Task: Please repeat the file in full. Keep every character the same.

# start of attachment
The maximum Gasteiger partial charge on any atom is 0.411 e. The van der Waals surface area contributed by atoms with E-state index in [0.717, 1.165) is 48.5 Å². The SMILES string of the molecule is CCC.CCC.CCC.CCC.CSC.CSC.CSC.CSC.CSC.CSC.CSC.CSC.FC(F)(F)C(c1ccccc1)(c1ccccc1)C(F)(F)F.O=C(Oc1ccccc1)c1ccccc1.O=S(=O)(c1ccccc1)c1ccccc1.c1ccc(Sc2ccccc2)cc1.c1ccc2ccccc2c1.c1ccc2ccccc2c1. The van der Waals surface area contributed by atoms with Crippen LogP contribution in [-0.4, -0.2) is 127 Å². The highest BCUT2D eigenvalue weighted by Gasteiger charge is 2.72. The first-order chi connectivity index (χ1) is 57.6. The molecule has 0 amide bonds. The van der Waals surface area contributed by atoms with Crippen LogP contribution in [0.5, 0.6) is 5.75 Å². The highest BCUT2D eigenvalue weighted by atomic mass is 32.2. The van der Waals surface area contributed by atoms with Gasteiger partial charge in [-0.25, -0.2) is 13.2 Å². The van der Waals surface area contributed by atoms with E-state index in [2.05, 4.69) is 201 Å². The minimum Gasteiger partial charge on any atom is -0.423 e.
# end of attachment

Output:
The maximum Gasteiger partial charge on any atom is 0.411 e. The van der Waals surface area contributed by atoms with E-state index in [0.717, 1.165) is 48.5 Å². The SMILES string of the molecule is CCC.CCC.CCC.CCC.CSC.CSC.CSC.CSC.CSC.CSC.CSC.CSC.FC(F)(F)C(c1ccccc1)(c1ccccc1)C(F)(F)F.O=C(Oc1ccccc1)c1ccccc1.O=S(=O)(c1ccccc1)c1ccccc1.c1ccc(Sc2ccccc2)cc1.c1ccc2ccccc2c1.c1ccc2ccccc2c1. The van der Waals surface area contributed by atoms with Crippen LogP contribution in [-0.4, -0.2) is 127 Å². The highest BCUT2D eigenvalue weighted by Gasteiger charge is 2.72. The first-order chi connectivity index (χ1) is 57.6. The molecule has 0 amide bonds. The van der Waals surface area contributed by atoms with Crippen LogP contribution in [0.5, 0.6) is 5.75 Å². The highest BCUT2D eigenvalue weighted by atomic mass is 32.2. The van der Waals surface area contributed by atoms with Gasteiger partial charge in [-0.25, -0.2) is 13.2 Å². The van der Waals surface area contributed by atoms with E-state index in [2.05, 4.69) is 201 Å². The minimum Gasteiger partial charge on any atom is -0.423 e.